copywriting tips
Source: ZeroBounce

#4. The 4 C’s

This copywriting formula is a perfect fit for email content:

Keep it clear, concise, compelling, and credible for prospects to trust you.

how to copywriting formulas

#5. The 4 U’s

It seems ready-made for emails and social media messages when users don’t want to spend much time on long reads but still look for helpful content.

Here’s what the 4 U’s copywriting formula stands for:

  • Useful content for the reader.
  • Urgent so that the reader would check it right now.
  • Unique, conveying the idea that the benefit of this content is peculiar to the reader.
  • Ultra-specific with all of the above.

Here’s an example of such email I got recently:

copy formulas for emails

#6. Neuro copywriting tricks

Neuro copywriting refers to a set of mental hacks you include in content to get inside people’s heads and compel them to act.

And no, it has nothing to do with manipulation. Well, maybe it has something to do with NLP communication techniques like anchoring and mirroring. It’s when you write the way your target audience speaks or try to represent things from their perspective.

Below are some copywriting formulas based on neuro copywriting tricks to consider.

Use numbers in email subject lines or content titles.

The trick is to include two numbers. Example: 5 ways we tried to boost conversions by 23%. Also, consider the psychology behind odd and even numbers: While even numbers look friendlier and make us feel relaxed, odd numbers are more thought-provoking.

Add beneficial adjectives to headlines.

They answer the “Why should I care?” question, explaining to readers why your content is worth their attention. An example from my inbox:

how to write better emails


Use active verbs.

Support your copies with data.

Consider the above-mentioned power words.

Try negative meta language. These words appeal to fear (a dominant motivator for humans): fears of missing out, failure, or loss are a copywriter’s good friends if not overused in content.

Ask questions in heads, subheads, or throughout your copy. They make it clear what answers people get, motivating them to keep on reading.

email tips

#7. “So what?” + CTA

All courses, workshops or masterclasses on copywriting and web content creation teach this rule to attendees.

When writing, always keep the “So what?” question in mind. It’s what a user will ask while reading your work.

You write, “We’re the #1 in email marketing;” they say, “So what?”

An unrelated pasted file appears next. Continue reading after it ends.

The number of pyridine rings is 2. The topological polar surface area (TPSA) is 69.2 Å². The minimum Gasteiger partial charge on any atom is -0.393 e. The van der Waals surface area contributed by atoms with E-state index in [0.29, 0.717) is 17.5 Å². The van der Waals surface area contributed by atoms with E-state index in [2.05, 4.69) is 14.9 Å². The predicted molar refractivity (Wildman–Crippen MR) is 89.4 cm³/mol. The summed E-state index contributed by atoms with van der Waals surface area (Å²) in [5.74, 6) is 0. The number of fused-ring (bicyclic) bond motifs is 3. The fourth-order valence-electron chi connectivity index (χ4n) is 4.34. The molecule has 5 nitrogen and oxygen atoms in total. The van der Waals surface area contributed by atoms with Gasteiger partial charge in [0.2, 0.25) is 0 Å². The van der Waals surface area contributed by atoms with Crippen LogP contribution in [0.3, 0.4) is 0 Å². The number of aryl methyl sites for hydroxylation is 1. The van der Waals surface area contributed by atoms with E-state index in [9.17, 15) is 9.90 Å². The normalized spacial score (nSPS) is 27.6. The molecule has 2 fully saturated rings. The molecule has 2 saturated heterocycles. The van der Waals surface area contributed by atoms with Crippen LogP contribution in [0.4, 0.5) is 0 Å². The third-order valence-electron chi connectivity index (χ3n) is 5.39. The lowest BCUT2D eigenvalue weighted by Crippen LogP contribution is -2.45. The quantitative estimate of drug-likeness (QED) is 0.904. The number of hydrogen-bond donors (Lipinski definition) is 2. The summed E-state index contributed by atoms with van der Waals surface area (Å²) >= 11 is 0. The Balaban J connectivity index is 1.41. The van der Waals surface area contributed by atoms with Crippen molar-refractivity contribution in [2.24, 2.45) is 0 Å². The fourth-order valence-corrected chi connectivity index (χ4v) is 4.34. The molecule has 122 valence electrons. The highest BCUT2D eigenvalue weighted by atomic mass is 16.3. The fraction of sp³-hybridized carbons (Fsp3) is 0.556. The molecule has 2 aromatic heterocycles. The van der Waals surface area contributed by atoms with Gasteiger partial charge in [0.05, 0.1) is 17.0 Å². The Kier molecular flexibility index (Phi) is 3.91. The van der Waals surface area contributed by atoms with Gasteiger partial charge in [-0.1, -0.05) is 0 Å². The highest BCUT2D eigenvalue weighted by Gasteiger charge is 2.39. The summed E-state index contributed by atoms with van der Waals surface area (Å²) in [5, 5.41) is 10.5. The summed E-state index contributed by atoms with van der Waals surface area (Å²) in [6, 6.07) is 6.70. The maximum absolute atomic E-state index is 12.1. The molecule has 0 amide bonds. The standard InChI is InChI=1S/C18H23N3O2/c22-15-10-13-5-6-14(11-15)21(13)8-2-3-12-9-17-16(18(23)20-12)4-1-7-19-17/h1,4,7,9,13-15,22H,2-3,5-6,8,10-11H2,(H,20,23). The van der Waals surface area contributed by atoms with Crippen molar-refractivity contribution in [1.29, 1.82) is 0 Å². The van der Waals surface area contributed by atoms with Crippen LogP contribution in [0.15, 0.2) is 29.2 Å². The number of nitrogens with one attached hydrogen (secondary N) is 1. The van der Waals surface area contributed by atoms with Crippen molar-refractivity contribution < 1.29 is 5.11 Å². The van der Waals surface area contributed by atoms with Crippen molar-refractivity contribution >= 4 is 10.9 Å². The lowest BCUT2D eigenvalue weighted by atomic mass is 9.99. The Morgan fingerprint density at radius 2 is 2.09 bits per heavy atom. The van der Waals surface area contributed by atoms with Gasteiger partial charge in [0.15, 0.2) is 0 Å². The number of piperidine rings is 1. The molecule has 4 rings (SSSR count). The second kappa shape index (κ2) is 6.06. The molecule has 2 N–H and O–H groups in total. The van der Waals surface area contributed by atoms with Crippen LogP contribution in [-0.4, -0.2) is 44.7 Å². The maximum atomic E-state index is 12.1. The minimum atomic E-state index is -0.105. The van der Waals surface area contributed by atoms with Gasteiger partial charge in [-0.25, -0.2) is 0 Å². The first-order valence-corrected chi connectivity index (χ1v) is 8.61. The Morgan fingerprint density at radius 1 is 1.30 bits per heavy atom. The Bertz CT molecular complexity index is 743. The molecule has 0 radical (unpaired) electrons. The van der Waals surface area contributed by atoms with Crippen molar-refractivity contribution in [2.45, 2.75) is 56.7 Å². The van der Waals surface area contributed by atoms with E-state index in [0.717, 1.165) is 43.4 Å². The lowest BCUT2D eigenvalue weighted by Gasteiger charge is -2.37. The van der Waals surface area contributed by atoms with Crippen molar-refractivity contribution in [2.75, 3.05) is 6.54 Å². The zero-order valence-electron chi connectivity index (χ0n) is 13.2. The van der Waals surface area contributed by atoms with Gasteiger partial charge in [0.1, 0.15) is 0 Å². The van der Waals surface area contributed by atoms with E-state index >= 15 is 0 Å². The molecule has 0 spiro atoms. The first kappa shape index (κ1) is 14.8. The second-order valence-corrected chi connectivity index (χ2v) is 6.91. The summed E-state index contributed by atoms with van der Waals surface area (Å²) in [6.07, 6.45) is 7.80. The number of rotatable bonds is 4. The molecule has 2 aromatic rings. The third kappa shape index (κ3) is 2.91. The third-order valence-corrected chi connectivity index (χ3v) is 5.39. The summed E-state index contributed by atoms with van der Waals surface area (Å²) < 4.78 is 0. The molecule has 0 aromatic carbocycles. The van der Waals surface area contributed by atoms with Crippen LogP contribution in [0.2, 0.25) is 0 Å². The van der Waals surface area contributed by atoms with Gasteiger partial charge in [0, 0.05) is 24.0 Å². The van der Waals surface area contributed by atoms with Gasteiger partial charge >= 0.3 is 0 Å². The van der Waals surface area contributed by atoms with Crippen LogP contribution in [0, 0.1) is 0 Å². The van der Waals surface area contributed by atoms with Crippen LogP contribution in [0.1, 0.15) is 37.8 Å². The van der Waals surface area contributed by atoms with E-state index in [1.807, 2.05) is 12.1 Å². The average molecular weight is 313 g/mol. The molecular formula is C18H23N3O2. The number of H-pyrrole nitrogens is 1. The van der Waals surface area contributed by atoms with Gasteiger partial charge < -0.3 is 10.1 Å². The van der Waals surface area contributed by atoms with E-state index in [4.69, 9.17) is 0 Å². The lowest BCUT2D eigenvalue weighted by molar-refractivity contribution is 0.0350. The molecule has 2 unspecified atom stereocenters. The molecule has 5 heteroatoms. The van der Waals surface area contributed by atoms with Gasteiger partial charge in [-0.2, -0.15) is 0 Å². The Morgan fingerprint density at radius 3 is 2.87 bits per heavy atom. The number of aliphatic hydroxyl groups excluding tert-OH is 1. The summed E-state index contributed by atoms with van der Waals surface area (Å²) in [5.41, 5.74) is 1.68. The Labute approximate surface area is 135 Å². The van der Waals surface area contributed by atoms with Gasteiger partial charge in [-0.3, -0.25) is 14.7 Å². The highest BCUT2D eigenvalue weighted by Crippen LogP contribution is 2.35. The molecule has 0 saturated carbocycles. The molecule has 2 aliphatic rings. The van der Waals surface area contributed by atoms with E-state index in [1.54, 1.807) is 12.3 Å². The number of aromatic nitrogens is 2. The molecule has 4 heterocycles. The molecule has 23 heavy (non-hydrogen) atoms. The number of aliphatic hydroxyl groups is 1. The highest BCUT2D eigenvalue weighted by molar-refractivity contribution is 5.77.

You write, “Here are three new features for you;” they say, “So what?”

You write, “16% of emails land in spam every day,” and they again say, “So what?”

Why should they care? Your content should give them reasons to listen and trust you. For that, follow Google’s E-A-T guidelines:

  • Write actionable content. What can users take from it and implement right after reading it?
  • Prove its value. Consider your prospects’ needs and search intent; give them proof.
  • Work on your brand reputation. Establish your business as an authority in the field. So, don’t simply write, “We’re the best;” try the “We’re the best because…” approach.

And now, for CTAs in emails.

People won’t do anything unless you ask.

So, do your best to write calls to action in every content asset you create, even if it’s not about promotions or sales. Informative newsletters, educational materials, blog articles, or short social media posts – make it straightforward for users.

What’s next after they’ve read your message?

email examples

But there’s a catch: What do you think is wrong with the above example?

Multiple CTAs in this newsletter!

Yes, it’s OK to use a few CTAs in your email if they lead a user to one page and action. But it’s not OK to overwhelm one content asset with CTAs of different goals: Users get lost and misunderstand what they need to do next.

Make it clear what exactly you want prospects to do. For that, consider email list segmentation and do your best to follow the “one email = one CTA” rule. Proper CTAs can help you drive engagement, website traffic, and conversions.

Ready to craft emails with all these copywriting formulas at hand?

The words you choose and how you use them in emails or other types of marketing copy significantly impact people’s engagement and willingness to deal with you. Professional copywriters have long known that and derived a bunch of actionable copywriting formulas. They help you influence your audience, persuade them, and motivate them to pursue a specific action.

The copywriting formulas in this article are all proven and trustworthy tactics to start mastering. If you want to craft engaging and convertible texts for your email marketing campaign, feel free to try any of them. But remember to test your emails first to ensure they make it to user inboxes.

Author: Lesley Vos is a professional copywriter and guest contributor, currently blogging at Bid4Papers, a platform that helps students and authors with their writing. Specializing in data research, web text writing, and content promotion, she is in love with words, non-fiction literature, and jazz.